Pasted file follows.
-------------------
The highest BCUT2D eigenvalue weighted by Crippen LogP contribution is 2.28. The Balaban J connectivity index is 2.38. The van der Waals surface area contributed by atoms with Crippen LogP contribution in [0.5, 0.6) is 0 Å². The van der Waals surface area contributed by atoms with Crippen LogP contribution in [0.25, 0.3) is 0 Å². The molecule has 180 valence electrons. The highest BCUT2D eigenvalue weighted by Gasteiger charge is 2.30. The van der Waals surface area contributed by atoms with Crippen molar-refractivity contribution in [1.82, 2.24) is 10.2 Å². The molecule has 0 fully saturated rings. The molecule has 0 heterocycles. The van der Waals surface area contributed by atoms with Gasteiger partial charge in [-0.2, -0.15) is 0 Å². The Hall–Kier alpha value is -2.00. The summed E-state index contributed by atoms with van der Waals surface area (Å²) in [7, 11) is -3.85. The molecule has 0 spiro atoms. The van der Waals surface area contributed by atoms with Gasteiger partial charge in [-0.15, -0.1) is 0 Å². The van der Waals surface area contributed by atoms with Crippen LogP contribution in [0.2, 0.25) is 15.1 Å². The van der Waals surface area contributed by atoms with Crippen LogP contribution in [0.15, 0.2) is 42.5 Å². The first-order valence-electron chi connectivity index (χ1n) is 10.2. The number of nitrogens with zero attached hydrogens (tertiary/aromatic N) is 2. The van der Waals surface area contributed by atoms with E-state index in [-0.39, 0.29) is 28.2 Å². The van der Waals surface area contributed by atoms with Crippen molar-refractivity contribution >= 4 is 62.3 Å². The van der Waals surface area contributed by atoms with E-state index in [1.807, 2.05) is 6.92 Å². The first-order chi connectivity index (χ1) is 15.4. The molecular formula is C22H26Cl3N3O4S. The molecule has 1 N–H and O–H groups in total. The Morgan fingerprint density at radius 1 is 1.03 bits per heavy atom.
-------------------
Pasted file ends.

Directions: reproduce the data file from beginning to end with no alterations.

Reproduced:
The highest BCUT2D eigenvalue weighted by Crippen LogP contribution is 2.28. The Balaban J connectivity index is 2.38. The van der Waals surface area contributed by atoms with Crippen LogP contribution in [0.5, 0.6) is 0 Å². The van der Waals surface area contributed by atoms with Crippen LogP contribution in [0.25, 0.3) is 0 Å². The molecule has 180 valence electrons. The highest BCUT2D eigenvalue weighted by Gasteiger charge is 2.30. The van der Waals surface area contributed by atoms with Crippen molar-refractivity contribution in [1.82, 2.24) is 10.2 Å². The molecule has 0 fully saturated rings. The molecule has 0 heterocycles. The van der Waals surface area contributed by atoms with Gasteiger partial charge in [-0.2, -0.15) is 0 Å². The Hall–Kier alpha value is -2.00. The summed E-state index contributed by atoms with van der Waals surface area (Å²) in [7, 11) is -3.85. The molecule has 0 spiro atoms. The van der Waals surface area contributed by atoms with Gasteiger partial charge in [-0.15, -0.1) is 0 Å². The van der Waals surface area contributed by atoms with Crippen LogP contribution in [0.2, 0.25) is 15.1 Å². The van der Waals surface area contributed by atoms with Crippen LogP contribution in [0.15, 0.2) is 42.5 Å². The first-order valence-electron chi connectivity index (χ1n) is 10.2. The number of nitrogens with zero attached hydrogens (tertiary/aromatic N) is 2. The van der Waals surface area contributed by atoms with E-state index in [-0.39, 0.29) is 28.2 Å². The van der Waals surface area contributed by atoms with Crippen molar-refractivity contribution >= 4 is 62.3 Å². The van der Waals surface area contributed by atoms with E-state index in [1.807, 2.05) is 6.92 Å². The first-order chi connectivity index (χ1) is 15.4. The molecular formula is C22H26Cl3N3O4S. The molecule has 1 N–H and O–H groups in total. The Morgan fingerprint density at radius 1 is 1.03 bits per heavy atom.